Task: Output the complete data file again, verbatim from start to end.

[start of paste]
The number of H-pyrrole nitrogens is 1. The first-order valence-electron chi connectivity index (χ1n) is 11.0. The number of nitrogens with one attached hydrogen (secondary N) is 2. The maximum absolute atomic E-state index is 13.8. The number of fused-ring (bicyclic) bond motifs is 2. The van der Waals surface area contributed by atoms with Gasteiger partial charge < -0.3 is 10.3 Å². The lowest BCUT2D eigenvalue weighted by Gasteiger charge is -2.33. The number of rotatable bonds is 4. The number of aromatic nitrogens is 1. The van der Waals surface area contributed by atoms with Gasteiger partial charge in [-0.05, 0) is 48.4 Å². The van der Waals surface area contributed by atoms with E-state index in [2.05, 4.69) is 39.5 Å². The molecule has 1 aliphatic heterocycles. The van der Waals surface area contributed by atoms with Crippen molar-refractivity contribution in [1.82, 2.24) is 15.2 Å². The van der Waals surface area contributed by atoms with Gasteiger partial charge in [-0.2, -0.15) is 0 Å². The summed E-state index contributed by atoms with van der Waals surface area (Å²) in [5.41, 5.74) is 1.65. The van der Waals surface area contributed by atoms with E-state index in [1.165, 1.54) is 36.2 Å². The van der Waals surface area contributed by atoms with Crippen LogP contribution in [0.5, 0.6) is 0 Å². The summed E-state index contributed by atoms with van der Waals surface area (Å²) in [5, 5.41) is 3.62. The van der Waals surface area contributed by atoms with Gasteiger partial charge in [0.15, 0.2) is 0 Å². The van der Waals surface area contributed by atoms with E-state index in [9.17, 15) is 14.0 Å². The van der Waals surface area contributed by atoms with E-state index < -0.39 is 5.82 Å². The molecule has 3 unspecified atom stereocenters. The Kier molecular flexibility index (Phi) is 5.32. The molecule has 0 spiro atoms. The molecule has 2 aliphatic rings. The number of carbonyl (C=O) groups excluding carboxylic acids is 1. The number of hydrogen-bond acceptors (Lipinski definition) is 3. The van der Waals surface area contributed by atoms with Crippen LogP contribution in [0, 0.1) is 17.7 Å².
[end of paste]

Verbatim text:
The number of H-pyrrole nitrogens is 1. The first-order valence-electron chi connectivity index (χ1n) is 11.0. The number of nitrogens with one attached hydrogen (secondary N) is 2. The maximum absolute atomic E-state index is 13.8. The number of fused-ring (bicyclic) bond motifs is 2. The van der Waals surface area contributed by atoms with Gasteiger partial charge < -0.3 is 10.3 Å². The lowest BCUT2D eigenvalue weighted by Gasteiger charge is -2.33. The number of rotatable bonds is 4. The number of aromatic nitrogens is 1. The van der Waals surface area contributed by atoms with Gasteiger partial charge in [-0.05, 0) is 48.4 Å². The van der Waals surface area contributed by atoms with E-state index in [2.05, 4.69) is 39.5 Å². The molecule has 1 aliphatic heterocycles. The van der Waals surface area contributed by atoms with Crippen molar-refractivity contribution in [1.82, 2.24) is 15.2 Å². The van der Waals surface area contributed by atoms with Gasteiger partial charge in [-0.2, -0.15) is 0 Å². The summed E-state index contributed by atoms with van der Waals surface area (Å²) in [5.41, 5.74) is 1.65. The van der Waals surface area contributed by atoms with E-state index in [1.165, 1.54) is 36.2 Å². The van der Waals surface area contributed by atoms with Crippen LogP contribution in [0.5, 0.6) is 0 Å². The summed E-state index contributed by atoms with van der Waals surface area (Å²) in [5, 5.41) is 3.62. The van der Waals surface area contributed by atoms with Gasteiger partial charge in [0.15, 0.2) is 0 Å². The van der Waals surface area contributed by atoms with E-state index in [9.17, 15) is 14.0 Å². The van der Waals surface area contributed by atoms with E-state index < -0.39 is 5.82 Å². The molecule has 3 unspecified atom stereocenters. The Kier molecular flexibility index (Phi) is 5.32. The molecule has 0 spiro atoms. The molecule has 2 aliphatic rings. The number of carbonyl (C=O) groups excluding carboxylic acids is 1. The number of hydrogen-bond acceptors (Lipinski definition) is 3. The van der Waals surface area contributed by atoms with Crippen LogP contribution in [0, 0.1) is 17.7 Å².